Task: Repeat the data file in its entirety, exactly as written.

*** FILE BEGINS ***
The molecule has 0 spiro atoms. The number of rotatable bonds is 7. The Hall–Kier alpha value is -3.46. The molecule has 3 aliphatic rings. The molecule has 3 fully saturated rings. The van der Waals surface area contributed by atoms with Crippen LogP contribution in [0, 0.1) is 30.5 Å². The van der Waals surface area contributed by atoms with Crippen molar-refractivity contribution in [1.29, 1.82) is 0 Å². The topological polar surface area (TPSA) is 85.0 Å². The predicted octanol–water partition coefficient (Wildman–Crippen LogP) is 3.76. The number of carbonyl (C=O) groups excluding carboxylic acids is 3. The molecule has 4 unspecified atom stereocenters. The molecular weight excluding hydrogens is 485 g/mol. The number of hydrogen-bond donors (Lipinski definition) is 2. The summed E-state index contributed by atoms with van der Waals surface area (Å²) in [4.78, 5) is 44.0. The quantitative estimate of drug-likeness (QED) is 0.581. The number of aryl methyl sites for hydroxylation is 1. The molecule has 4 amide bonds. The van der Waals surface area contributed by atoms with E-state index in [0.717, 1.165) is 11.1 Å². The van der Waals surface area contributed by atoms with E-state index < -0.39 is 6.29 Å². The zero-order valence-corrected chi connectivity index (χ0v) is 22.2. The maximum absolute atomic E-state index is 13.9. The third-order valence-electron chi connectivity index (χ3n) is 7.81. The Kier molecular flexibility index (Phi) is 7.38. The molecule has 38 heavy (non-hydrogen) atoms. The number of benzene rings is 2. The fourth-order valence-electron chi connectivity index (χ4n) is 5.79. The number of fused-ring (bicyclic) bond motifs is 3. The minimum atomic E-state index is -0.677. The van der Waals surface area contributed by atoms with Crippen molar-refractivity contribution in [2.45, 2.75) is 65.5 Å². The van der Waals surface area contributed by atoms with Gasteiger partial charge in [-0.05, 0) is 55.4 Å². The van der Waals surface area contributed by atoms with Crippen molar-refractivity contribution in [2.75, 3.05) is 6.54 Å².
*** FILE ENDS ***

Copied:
The molecule has 0 spiro atoms. The number of rotatable bonds is 7. The Hall–Kier alpha value is -3.46. The molecule has 3 aliphatic rings. The molecule has 3 fully saturated rings. The van der Waals surface area contributed by atoms with Crippen LogP contribution in [0, 0.1) is 30.5 Å². The van der Waals surface area contributed by atoms with Crippen molar-refractivity contribution in [1.29, 1.82) is 0 Å². The topological polar surface area (TPSA) is 85.0 Å². The predicted octanol–water partition coefficient (Wildman–Crippen LogP) is 3.76. The number of carbonyl (C=O) groups excluding carboxylic acids is 3. The molecule has 4 unspecified atom stereocenters. The molecular weight excluding hydrogens is 485 g/mol. The number of hydrogen-bond donors (Lipinski definition) is 2. The summed E-state index contributed by atoms with van der Waals surface area (Å²) in [4.78, 5) is 44.0. The quantitative estimate of drug-likeness (QED) is 0.581. The number of aryl methyl sites for hydroxylation is 1. The molecule has 4 amide bonds. The van der Waals surface area contributed by atoms with E-state index in [0.717, 1.165) is 11.1 Å². The van der Waals surface area contributed by atoms with E-state index < -0.39 is 6.29 Å². The zero-order valence-corrected chi connectivity index (χ0v) is 22.2. The maximum absolute atomic E-state index is 13.9. The third-order valence-electron chi connectivity index (χ3n) is 7.81. The Kier molecular flexibility index (Phi) is 7.38. The molecule has 38 heavy (non-hydrogen) atoms. The number of benzene rings is 2. The fourth-order valence-electron chi connectivity index (χ4n) is 5.79. The number of fused-ring (bicyclic) bond motifs is 3. The minimum atomic E-state index is -0.677. The van der Waals surface area contributed by atoms with Crippen molar-refractivity contribution in [2.45, 2.75) is 65.5 Å². The van der Waals surface area contributed by atoms with Gasteiger partial charge in [-0.05, 0) is 55.4 Å². The van der Waals surface area contributed by atoms with Crippen molar-refractivity contribution in [2.75, 3.05) is 6.54 Å².